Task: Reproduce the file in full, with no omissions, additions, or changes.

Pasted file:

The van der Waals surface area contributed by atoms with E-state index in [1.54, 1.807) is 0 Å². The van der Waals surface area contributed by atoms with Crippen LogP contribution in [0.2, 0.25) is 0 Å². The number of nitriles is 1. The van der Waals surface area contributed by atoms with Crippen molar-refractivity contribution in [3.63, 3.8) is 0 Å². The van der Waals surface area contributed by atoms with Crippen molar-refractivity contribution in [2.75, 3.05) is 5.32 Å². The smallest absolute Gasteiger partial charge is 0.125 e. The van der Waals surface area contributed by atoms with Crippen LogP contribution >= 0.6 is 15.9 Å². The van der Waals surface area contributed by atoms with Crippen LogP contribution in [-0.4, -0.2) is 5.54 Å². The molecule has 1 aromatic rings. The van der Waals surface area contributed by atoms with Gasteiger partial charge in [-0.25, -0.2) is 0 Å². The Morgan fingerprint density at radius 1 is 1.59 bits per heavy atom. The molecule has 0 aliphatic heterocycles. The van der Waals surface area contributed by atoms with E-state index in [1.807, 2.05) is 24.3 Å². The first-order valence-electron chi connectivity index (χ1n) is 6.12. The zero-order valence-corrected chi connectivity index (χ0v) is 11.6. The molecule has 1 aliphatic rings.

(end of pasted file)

The van der Waals surface area contributed by atoms with E-state index in [1.54, 1.807) is 0 Å². The van der Waals surface area contributed by atoms with Crippen LogP contribution in [0.2, 0.25) is 0 Å². The number of nitriles is 1. The van der Waals surface area contributed by atoms with Crippen molar-refractivity contribution in [3.63, 3.8) is 0 Å². The van der Waals surface area contributed by atoms with Crippen molar-refractivity contribution in [2.75, 3.05) is 5.32 Å². The smallest absolute Gasteiger partial charge is 0.125 e. The van der Waals surface area contributed by atoms with Crippen LogP contribution >= 0.6 is 15.9 Å². The van der Waals surface area contributed by atoms with Crippen LogP contribution in [-0.4, -0.2) is 5.54 Å². The molecule has 1 aromatic rings. The van der Waals surface area contributed by atoms with Gasteiger partial charge in [-0.25, -0.2) is 0 Å². The Morgan fingerprint density at radius 1 is 1.59 bits per heavy atom. The molecule has 0 aliphatic heterocycles. The van der Waals surface area contributed by atoms with E-state index in [1.807, 2.05) is 24.3 Å². The first-order valence-electron chi connectivity index (χ1n) is 6.12. The zero-order valence-corrected chi connectivity index (χ0v) is 11.6. The molecule has 1 aliphatic rings.